Iraq, Syria, and the Islamic State: The "Boots on the Ground" Fallacy

There are times the United States does not need an enemy in going to war. It poses enough of a threat to itself without any foreign help. The current debate over ground troops in Iraq and Syria threatens to be yet another case in point, compounding the American threats to America that have done so much damage in Vietnam, Afghanistan, and the earlier fighting in Iraq.

The Islamic State is Not the Center of Gravity, and the Politics of Iraqi Unity are More Critical Than the Fighting

To begin with, this is not simply a fight against the Islamic State. In fact, the key center of gravity in this campaign is to create something approaching a unified Iraq that is not dependent on Iran, or divided into Arab Shi’ite, Arab Sunni, and Kurd.  There can be no meaningful military victory in Iraq without Iraqi political stability, and changes in the quality and equity of governance that offer every major faction hope and an incentive to cooperate. Moreover, there can be no meaningful military victory unless these changes create a structure of Iraqi security forces that can win back and then secure all of the country.

It is not a fight directed at the Islamic State alone in Syria. Even the best outcome in degrading and destroying the Islamic State will not produce a broad political victory against violent Islamic extremism. It will not defeat such extremism in Iraq or Syria, only suppress it to the extent to which key ethnic and sectarian factions find a better alternative, and the broader threat of violent religious extremism will almost certainly continue to grow in the rest of the Islamic world.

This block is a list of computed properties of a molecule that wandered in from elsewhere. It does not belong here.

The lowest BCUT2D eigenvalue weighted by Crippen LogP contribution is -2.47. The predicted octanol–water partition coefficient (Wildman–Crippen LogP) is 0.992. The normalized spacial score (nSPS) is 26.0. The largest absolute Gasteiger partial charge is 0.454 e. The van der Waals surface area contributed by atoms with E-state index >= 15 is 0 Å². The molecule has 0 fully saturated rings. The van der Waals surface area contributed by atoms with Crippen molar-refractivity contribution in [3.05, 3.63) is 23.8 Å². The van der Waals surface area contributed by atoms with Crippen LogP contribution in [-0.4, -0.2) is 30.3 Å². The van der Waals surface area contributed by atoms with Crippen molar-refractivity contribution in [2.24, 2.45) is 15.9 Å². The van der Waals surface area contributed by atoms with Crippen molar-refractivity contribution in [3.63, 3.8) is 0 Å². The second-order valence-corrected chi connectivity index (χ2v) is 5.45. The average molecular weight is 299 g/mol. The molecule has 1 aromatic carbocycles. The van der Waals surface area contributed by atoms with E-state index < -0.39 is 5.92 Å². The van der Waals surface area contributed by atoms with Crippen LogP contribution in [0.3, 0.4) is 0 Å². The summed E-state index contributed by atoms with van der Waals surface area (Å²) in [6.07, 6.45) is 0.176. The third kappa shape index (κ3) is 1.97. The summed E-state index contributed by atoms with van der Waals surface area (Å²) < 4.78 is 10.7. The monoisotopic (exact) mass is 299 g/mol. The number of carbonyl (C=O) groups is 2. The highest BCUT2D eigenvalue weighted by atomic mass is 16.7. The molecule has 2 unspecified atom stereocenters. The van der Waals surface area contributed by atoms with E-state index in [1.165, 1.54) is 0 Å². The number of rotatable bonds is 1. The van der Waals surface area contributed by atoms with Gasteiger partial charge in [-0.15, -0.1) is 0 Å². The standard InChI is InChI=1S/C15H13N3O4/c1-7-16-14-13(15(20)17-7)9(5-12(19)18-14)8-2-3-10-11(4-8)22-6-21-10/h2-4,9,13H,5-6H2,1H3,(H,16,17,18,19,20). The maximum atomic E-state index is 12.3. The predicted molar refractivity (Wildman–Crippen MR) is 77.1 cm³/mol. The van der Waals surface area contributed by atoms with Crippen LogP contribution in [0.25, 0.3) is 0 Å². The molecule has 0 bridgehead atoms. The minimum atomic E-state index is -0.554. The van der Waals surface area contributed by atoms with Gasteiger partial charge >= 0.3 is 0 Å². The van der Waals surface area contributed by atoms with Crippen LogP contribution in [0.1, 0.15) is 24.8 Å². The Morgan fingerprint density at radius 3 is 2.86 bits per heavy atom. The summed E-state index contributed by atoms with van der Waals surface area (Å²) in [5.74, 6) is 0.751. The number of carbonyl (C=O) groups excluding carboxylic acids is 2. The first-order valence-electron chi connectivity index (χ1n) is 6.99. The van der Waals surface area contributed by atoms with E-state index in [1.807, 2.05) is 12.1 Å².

More seriously, it will leave Syria divided between an Assad regime that has managed to create even more casualties, human suffering, and repression than the Islamic State, and retake control of something like 65-70% of Syria’s population while leaving divided and sometime warring rebel factions in the east. The refugee and internally displaced persons crisis that the UN now estimates puts some nine million Syrians at risk will remain, and even the best run U.S. and allied Arab effort to create an effective political and military alternative will take years to build and win.

These are the key goals and realities that will shape the fight against the Islamic State, and the much broader strategic objectives the United States has in Iraq and Syria. They also, however, place some key limits on the kind of U.S. ground presence that will help achieve them. This is not 2003-2011. The United States is not a conquering or occupying state, and it must now intervene in a state that Maliki divided, undermined, and drove into civil war.